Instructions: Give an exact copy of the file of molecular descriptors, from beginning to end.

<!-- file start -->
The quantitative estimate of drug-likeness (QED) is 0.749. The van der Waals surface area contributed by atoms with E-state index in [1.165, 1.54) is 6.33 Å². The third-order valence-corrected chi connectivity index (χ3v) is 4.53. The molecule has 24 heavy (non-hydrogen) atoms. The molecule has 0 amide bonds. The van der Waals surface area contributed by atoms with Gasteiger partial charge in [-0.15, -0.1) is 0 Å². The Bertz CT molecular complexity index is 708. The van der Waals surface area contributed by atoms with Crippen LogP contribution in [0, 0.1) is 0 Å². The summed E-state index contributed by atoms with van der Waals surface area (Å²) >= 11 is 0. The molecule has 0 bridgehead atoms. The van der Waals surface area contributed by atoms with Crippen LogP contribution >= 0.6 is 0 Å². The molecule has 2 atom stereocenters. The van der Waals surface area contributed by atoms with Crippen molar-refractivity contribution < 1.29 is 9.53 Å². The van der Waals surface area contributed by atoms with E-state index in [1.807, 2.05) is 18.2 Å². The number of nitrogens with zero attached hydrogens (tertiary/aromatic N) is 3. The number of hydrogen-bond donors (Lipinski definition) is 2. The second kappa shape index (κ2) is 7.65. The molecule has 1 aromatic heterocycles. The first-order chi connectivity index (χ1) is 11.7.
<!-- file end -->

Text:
The quantitative estimate of drug-likeness (QED) is 0.749. The van der Waals surface area contributed by atoms with E-state index in [1.165, 1.54) is 6.33 Å². The third-order valence-corrected chi connectivity index (χ3v) is 4.53. The molecule has 24 heavy (non-hydrogen) atoms. The molecule has 0 amide bonds. The van der Waals surface area contributed by atoms with Gasteiger partial charge in [-0.15, -0.1) is 0 Å². The Bertz CT molecular complexity index is 708. The van der Waals surface area contributed by atoms with Crippen LogP contribution in [0, 0.1) is 0 Å². The summed E-state index contributed by atoms with van der Waals surface area (Å²) >= 11 is 0. The molecule has 0 bridgehead atoms. The van der Waals surface area contributed by atoms with Crippen LogP contribution >= 0.6 is 0 Å². The molecule has 2 atom stereocenters. The van der Waals surface area contributed by atoms with Crippen molar-refractivity contribution < 1.29 is 9.53 Å². The van der Waals surface area contributed by atoms with E-state index in [1.807, 2.05) is 18.2 Å². The number of nitrogens with zero attached hydrogens (tertiary/aromatic N) is 3. The number of hydrogen-bond donors (Lipinski definition) is 2. The second kappa shape index (κ2) is 7.65. The molecule has 1 aromatic heterocycles. The first-order chi connectivity index (χ1) is 11.7.